Bloated and pompous, Leos Carax’s Annette is a chore of a film with plenty of substance but no real ideas besides being “artful.” Stars Adam Driver and Marion Cotillard are fully committed, but both talents are completely wasted in this mess of a musical.
Driver stars as Henry McHenry, a famous stand-up comedian who announces his engagement to world-famous soprano singer Ann Desfranoux (Cotillard). Soon after their marriage, Ann gives birth to a daughter Annette, who is portrayed as a marionette. As Ann’s career continues to flourish, Henry’s comedy career declines following an on-stage meltdown. All the while, the Accompanist (Simon Helberg) pines for Ann, who worked with her previously and is now a famous conductor.
I don’t want to divulge too much about the film without spoiling it, but Annette becomes and important figure for Henry as well as the Accompanist. As Annette’s fame grows, Henry begins to spiral more and more out of control.
The film lasts 140 minutes and ever minute is painfully felt. Scenes drag on uncontrollably and points that are made in a scene continued to be hammered home until you are exhausted from it. The titular character doesn’t appear until 40 minutes into the film, and we had barely been introduced to the Accompanist at that point.
The entirety of the film is punctuated by music with either dominates the scene or is punctuated by it. The music itself is not particularly memorable outside of the opening number “So May We Start.” In contrast to Driver’s baritone speaking voice, his singing is a high tenor, which usually drones on incoherently. Cotillard barely speaks and is limited to her high-pitched soprano. Helberg is the opposite of Cotillard and barely sings, usually talking along to the music instead of with it.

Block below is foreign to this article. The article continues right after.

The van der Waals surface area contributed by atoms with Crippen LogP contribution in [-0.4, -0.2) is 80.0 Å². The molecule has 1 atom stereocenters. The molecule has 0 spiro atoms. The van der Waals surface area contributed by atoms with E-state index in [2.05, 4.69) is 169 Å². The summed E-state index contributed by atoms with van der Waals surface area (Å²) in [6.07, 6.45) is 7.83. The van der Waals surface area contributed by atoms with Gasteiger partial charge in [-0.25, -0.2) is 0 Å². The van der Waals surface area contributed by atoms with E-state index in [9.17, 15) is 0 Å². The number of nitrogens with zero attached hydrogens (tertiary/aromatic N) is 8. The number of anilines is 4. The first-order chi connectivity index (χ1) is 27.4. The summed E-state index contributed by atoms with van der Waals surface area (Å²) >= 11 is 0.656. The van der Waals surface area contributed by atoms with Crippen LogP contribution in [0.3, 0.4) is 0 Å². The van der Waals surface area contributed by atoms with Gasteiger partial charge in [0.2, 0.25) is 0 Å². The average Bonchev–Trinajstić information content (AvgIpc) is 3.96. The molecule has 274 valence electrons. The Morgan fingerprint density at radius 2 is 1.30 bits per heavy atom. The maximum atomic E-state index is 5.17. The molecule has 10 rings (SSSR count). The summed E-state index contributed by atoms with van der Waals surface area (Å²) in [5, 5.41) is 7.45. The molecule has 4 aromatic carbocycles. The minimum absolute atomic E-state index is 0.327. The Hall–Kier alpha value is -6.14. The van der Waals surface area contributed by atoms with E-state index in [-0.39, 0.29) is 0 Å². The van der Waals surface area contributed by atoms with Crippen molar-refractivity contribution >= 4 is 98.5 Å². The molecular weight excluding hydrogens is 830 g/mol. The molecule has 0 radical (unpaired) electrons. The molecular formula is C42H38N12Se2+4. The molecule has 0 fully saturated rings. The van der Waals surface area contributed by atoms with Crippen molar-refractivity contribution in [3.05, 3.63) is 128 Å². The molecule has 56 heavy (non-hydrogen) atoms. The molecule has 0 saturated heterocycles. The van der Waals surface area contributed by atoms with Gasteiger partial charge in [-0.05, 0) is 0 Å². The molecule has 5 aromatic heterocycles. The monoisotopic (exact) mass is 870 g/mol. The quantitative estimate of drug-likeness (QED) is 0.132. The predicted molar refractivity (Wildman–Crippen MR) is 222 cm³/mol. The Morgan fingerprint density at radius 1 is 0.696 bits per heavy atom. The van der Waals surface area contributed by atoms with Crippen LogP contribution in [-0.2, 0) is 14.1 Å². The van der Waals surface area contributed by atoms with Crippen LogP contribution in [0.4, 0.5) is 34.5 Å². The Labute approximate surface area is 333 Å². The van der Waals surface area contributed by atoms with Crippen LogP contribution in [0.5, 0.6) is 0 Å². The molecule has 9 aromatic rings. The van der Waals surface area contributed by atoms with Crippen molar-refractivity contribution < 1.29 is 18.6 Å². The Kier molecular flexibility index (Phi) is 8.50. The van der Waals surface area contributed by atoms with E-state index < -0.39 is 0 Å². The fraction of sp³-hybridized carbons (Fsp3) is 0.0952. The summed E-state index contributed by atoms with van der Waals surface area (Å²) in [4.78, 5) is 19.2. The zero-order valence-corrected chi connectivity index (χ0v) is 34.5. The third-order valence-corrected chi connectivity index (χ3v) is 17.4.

Driver is not sleepwalking through any of this as he thrusts himself into the chaos that is asked of him. Henry is a degenerate, but his hate-ability is the most interesting thing about him. He is not particularly interesting and his “comedy” is never funny. He is more of a provocateur and he is also boring at that. Driver’s well-toned physique is the big winner of the film. Cotillard is completely wasted, embodying a character the film barely cares about and puts no effort into expanding. The only thing we learn about her is her talent. The film treats her as nothing more than an ideal or a sexual object.
Helberg has the most interesting role, including a standout scene where he espouses his love for Ann while taking breaks to enthusiastically conduct an orchestra. His character devolves into something useless and in the way for Henry, so he also barely registers.
Carax takes painful time in making everything look and feel a certain way and it never comes across as either fanciful or genuine. He keeps the audience in this middle ground of never believing reality but never caring if it’s all a dream. The songs from the Sparks drone on as much as the film, for what purpose, only Carax knows. The film is so full of metaphors and imagery, but it was all so exhausting and annoying that I didn’t care to investigate what any of the metaphors meant. Even if I knew, I doubt that would give this laborious film any further substance.
It is a crime to waste the talents of Driver and Cotillard on such a phony film like Annette. I don’t know what Carax was going for, but if he achieved it, I don’t want any part of his future endeavors.